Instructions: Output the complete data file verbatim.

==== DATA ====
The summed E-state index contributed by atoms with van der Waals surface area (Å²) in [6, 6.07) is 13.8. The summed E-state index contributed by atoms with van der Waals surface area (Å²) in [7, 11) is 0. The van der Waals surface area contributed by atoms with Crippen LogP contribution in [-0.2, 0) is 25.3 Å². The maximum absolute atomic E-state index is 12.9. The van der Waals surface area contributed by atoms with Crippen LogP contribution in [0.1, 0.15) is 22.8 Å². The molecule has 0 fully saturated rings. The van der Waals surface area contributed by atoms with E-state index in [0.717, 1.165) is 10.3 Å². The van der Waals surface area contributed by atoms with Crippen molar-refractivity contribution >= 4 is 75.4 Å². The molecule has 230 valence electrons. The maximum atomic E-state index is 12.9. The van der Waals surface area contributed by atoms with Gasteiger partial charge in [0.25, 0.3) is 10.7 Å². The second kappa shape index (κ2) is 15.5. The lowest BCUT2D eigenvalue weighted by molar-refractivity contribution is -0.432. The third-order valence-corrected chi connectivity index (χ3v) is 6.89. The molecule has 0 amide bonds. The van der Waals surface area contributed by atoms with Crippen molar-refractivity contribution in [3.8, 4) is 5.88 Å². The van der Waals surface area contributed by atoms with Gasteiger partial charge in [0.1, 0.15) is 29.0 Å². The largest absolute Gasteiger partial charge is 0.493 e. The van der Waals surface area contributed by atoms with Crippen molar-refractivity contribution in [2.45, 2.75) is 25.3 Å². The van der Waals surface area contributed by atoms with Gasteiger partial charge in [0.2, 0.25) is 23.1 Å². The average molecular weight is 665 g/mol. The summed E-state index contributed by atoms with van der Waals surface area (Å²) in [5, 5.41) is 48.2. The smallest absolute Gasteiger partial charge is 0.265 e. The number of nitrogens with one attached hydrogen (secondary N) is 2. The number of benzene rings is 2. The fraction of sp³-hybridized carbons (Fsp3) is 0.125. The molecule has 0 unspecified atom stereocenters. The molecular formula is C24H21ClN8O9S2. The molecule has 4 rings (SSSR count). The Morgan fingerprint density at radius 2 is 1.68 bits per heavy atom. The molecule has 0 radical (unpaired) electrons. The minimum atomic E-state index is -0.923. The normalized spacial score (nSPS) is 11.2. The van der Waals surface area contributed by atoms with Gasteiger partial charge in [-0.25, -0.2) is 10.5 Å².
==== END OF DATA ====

The summed E-state index contributed by atoms with van der Waals surface area (Å²) in [6, 6.07) is 13.8. The summed E-state index contributed by atoms with van der Waals surface area (Å²) in [7, 11) is 0. The van der Waals surface area contributed by atoms with Crippen LogP contribution in [-0.2, 0) is 25.3 Å². The maximum absolute atomic E-state index is 12.9. The van der Waals surface area contributed by atoms with Crippen LogP contribution in [0.1, 0.15) is 22.8 Å². The molecule has 0 fully saturated rings. The van der Waals surface area contributed by atoms with E-state index in [0.717, 1.165) is 10.3 Å². The van der Waals surface area contributed by atoms with Crippen molar-refractivity contribution >= 4 is 75.4 Å². The molecule has 230 valence electrons. The maximum atomic E-state index is 12.9. The van der Waals surface area contributed by atoms with Gasteiger partial charge in [0.25, 0.3) is 10.7 Å². The second kappa shape index (κ2) is 15.5. The lowest BCUT2D eigenvalue weighted by molar-refractivity contribution is -0.432. The third-order valence-corrected chi connectivity index (χ3v) is 6.89. The molecule has 0 amide bonds. The van der Waals surface area contributed by atoms with Crippen molar-refractivity contribution in [3.8, 4) is 5.88 Å². The van der Waals surface area contributed by atoms with Gasteiger partial charge in [0.1, 0.15) is 29.0 Å². The largest absolute Gasteiger partial charge is 0.493 e. The van der Waals surface area contributed by atoms with Crippen molar-refractivity contribution in [2.45, 2.75) is 25.3 Å². The van der Waals surface area contributed by atoms with Gasteiger partial charge in [0.2, 0.25) is 23.1 Å². The average molecular weight is 665 g/mol. The summed E-state index contributed by atoms with van der Waals surface area (Å²) in [5, 5.41) is 48.2. The smallest absolute Gasteiger partial charge is 0.265 e. The number of nitrogens with one attached hydrogen (secondary N) is 2. The number of benzene rings is 2. The fraction of sp³-hybridized carbons (Fsp3) is 0.125. The molecule has 0 unspecified atom stereocenters. The molecular formula is C24H21ClN8O9S2. The molecule has 4 rings (SSSR count). The Morgan fingerprint density at radius 2 is 1.68 bits per heavy atom. The molecule has 0 radical (unpaired) electrons. The minimum atomic E-state index is -0.923. The normalized spacial score (nSPS) is 11.2. The van der Waals surface area contributed by atoms with Gasteiger partial charge in [-0.25, -0.2) is 10.5 Å².